I was very happy to be asked to create a memorial commission using fragments of mining waste (slag). These metal disks were too fragile to be handled and were kept in a drawer, as the client showed them to me she talked of memories of her mum being smitten by them in the Blue Hills Tin Mining shop and even returning to get more even though the drive down to the mine was perilous for one afraid of heights. We talked about creating something that allowed them to be seen, admired and stories to be remembered and recounted.
Hallam & Hockey (2001) argue that the use of objects is central to how people’s grief and practices are presented, performed and understood. My own experiences bear witness to this. The use of objects is central to how people’s grief and practices are presented, performed and understood (Hallam & Hockey 2001). Objects and relationships can be viewed as integral and inseparable (Miller 2009: 280) and there is a reflexive dance between people creating objects and the objects providing the particularities of human experience (Appardurai 1986).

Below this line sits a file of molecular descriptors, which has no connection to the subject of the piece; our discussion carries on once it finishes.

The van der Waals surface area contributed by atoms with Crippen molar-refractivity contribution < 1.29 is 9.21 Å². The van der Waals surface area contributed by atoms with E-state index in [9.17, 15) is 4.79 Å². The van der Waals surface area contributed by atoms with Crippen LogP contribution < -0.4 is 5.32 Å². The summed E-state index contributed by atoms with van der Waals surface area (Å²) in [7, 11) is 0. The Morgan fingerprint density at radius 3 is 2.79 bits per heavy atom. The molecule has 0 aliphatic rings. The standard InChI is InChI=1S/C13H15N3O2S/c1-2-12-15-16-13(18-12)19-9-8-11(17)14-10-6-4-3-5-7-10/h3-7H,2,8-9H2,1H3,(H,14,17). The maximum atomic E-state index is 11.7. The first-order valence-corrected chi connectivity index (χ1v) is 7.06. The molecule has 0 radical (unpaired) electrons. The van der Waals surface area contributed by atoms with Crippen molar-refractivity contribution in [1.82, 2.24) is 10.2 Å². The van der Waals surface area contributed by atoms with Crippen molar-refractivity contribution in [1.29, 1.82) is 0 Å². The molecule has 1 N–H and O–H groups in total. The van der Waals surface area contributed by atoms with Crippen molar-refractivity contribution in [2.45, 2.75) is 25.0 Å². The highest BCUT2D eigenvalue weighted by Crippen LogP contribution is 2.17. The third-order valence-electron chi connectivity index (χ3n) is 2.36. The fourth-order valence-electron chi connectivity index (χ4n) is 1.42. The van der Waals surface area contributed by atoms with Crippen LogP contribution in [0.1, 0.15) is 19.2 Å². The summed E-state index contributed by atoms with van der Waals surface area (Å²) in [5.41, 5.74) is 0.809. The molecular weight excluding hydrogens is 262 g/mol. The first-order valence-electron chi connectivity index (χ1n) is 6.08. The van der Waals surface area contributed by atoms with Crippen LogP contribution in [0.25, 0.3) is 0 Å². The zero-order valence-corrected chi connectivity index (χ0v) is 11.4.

We decided I would make a sculptural hanging that could be placed on an interior door. I didn’t want to cast the disks in glass as I knew the kiln heat would effect the visual array of colours held within the different metals present, it was important to preserve them as they are. I decided to use crystal clear resin that would allow the disks to be viewed from both sides and designed a simple hanging system of incorporated copper loops and brass split rings to allow for inconsistencies in the size of the disks. I used soft silicone moulds to achieve soft edges that worked better with the irregularities. I held them within a frame of varnished old copper pipe so the door can be opened and closed without risk to the piece. I am so pleased with the result and the client loves how “they look like they are set in ice”
These delicate objects can now be viewed and admired without damage, the memory of their collection reimagined.
Appardurai, A. (1986) The Social Life of Things. 1988 2nd Ed, Cambridge University Press.
Hallam, E. & Hockey, J. (2001) Death, Memory and Material Culture. UK: Berg.
Miller, D. (2008) The Comfort of Things. Cambridge: Polity Press.